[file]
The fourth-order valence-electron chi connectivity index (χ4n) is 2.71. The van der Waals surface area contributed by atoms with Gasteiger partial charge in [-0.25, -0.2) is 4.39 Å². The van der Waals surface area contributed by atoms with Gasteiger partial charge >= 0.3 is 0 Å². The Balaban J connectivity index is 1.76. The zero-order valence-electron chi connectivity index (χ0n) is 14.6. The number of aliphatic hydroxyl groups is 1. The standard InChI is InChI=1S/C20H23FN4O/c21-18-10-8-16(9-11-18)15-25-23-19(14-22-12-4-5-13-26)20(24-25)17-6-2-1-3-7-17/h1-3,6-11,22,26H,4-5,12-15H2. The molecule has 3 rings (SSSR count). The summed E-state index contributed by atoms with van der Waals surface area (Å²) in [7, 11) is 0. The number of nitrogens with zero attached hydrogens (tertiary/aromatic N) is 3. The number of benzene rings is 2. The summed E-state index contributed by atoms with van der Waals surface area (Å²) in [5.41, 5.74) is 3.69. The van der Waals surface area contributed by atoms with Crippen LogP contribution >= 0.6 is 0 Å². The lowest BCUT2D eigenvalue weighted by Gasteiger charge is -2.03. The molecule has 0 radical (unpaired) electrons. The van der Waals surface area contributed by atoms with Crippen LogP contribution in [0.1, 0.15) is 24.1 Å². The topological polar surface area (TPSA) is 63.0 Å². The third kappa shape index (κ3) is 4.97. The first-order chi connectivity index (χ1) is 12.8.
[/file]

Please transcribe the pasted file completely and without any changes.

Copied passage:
The fourth-order valence-electron chi connectivity index (χ4n) is 2.71. The van der Waals surface area contributed by atoms with Gasteiger partial charge in [-0.25, -0.2) is 4.39 Å². The van der Waals surface area contributed by atoms with Gasteiger partial charge >= 0.3 is 0 Å². The Balaban J connectivity index is 1.76. The zero-order valence-electron chi connectivity index (χ0n) is 14.6. The number of aliphatic hydroxyl groups is 1. The standard InChI is InChI=1S/C20H23FN4O/c21-18-10-8-16(9-11-18)15-25-23-19(14-22-12-4-5-13-26)20(24-25)17-6-2-1-3-7-17/h1-3,6-11,22,26H,4-5,12-15H2. The molecule has 3 rings (SSSR count). The summed E-state index contributed by atoms with van der Waals surface area (Å²) in [7, 11) is 0. The number of nitrogens with zero attached hydrogens (tertiary/aromatic N) is 3. The number of benzene rings is 2. The summed E-state index contributed by atoms with van der Waals surface area (Å²) in [5.41, 5.74) is 3.69. The van der Waals surface area contributed by atoms with Crippen LogP contribution >= 0.6 is 0 Å². The lowest BCUT2D eigenvalue weighted by Gasteiger charge is -2.03. The molecule has 0 radical (unpaired) electrons. The van der Waals surface area contributed by atoms with Crippen LogP contribution in [0.1, 0.15) is 24.1 Å². The topological polar surface area (TPSA) is 63.0 Å². The third kappa shape index (κ3) is 4.97. The first-order chi connectivity index (χ1) is 12.8.